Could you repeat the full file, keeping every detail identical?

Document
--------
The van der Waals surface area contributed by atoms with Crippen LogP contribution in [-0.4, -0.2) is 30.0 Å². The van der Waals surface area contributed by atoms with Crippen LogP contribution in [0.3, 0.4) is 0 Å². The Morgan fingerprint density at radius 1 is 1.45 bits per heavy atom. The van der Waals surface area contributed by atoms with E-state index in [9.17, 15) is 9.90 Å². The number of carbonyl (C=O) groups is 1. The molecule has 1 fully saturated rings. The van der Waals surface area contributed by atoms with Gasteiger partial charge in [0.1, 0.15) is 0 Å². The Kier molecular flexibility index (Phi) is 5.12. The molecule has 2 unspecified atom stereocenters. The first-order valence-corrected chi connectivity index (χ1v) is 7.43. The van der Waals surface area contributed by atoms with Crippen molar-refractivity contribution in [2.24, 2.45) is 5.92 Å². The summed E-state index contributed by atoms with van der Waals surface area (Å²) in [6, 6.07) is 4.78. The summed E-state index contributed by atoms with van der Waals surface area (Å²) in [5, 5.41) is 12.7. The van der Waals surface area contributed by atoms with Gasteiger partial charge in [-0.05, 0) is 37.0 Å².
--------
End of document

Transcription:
The van der Waals surface area contributed by atoms with Crippen LogP contribution in [-0.4, -0.2) is 30.0 Å². The van der Waals surface area contributed by atoms with Crippen LogP contribution in [0.3, 0.4) is 0 Å². The Morgan fingerprint density at radius 1 is 1.45 bits per heavy atom. The van der Waals surface area contributed by atoms with E-state index in [9.17, 15) is 9.90 Å². The number of carbonyl (C=O) groups is 1. The molecule has 1 fully saturated rings. The van der Waals surface area contributed by atoms with Gasteiger partial charge in [0.1, 0.15) is 0 Å². The Kier molecular flexibility index (Phi) is 5.12. The molecule has 2 unspecified atom stereocenters. The first-order valence-corrected chi connectivity index (χ1v) is 7.43. The van der Waals surface area contributed by atoms with Crippen molar-refractivity contribution in [2.24, 2.45) is 5.92 Å². The summed E-state index contributed by atoms with van der Waals surface area (Å²) in [6, 6.07) is 4.78. The summed E-state index contributed by atoms with van der Waals surface area (Å²) in [5, 5.41) is 12.7. The van der Waals surface area contributed by atoms with Gasteiger partial charge in [-0.05, 0) is 37.0 Å².